Some Practical Considerations in Diabetes Mellitus
Diabetes no longer presents the economic problem that it has in the past. Before the era of insulin, diabetic patients were a great liability. Usually patients with severe diabetes were a hopeless burden to their families or to their communities. Those of you who have treated diabetics for as long as 11 years, know well the problems that severe diabetes presented. Treatment by starvation, the only method available in those days, was anything but pleasant for the physician, as well as for the patient.
Today in this country there are nearly two million patients with diabetes in various degrees of severity. They are no longer a great liability, but, for the most part a definite asset to society. A diabetic patient no longer has to starve himself, he no longer has a dreary outlook on life’s progress, he no longer has the fear of early death. Quite the contrary, he may have a liberal diet, his outlook on life is cheerful, he accomplishes as much, if not more, than the fellow who has no diabetes, and, as has been shown by statistics, his life span is longer than that of persons without diabetes. In the history of medical diseases the chapter of diabetes reads like a fairy tale. Such rapid progress seems almost unbelievable.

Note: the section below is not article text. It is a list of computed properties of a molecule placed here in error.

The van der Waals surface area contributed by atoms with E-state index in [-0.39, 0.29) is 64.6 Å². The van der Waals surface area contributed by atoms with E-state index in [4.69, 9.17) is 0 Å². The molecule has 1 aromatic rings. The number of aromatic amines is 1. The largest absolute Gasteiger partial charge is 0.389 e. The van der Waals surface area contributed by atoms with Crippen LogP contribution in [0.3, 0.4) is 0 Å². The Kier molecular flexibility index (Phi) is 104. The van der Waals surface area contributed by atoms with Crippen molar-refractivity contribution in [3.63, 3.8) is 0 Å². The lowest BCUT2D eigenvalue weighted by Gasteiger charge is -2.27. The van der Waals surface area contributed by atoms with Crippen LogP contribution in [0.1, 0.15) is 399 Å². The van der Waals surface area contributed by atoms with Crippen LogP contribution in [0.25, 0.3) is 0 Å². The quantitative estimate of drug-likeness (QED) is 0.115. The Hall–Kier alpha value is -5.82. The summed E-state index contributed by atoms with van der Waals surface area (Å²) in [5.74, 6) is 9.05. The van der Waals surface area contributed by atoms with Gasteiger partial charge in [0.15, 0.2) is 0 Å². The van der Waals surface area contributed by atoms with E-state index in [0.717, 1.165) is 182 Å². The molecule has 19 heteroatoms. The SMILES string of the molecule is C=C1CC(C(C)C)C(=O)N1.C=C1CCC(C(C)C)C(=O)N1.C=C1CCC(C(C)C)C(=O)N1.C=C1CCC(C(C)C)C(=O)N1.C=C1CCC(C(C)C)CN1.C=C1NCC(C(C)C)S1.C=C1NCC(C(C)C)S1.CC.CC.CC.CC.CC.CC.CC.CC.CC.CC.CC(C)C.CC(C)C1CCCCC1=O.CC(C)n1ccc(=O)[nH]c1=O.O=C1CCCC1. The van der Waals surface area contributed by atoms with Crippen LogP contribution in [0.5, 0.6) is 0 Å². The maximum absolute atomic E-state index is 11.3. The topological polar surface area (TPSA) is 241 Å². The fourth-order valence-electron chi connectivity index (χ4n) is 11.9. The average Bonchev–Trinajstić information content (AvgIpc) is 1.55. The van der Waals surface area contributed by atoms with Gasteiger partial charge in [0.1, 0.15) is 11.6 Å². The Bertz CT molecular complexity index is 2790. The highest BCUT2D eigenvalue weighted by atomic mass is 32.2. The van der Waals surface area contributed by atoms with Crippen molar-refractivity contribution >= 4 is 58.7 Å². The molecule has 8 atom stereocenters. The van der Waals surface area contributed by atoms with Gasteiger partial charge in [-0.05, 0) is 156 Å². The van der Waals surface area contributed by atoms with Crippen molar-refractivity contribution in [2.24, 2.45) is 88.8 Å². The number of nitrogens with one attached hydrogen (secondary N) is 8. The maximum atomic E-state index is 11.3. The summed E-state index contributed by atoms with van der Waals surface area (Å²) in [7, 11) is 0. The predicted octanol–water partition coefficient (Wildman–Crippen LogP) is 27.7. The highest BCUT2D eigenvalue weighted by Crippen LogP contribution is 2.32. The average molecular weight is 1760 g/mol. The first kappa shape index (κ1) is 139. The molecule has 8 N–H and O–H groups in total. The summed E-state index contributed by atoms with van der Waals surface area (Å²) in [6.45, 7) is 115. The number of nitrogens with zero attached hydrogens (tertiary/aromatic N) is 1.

The routine treatment of diabetes is so well known and so well standardized, that I shall spend no time discussing it. The basic principles of the regimen are described in any standard work on medicine. A. . .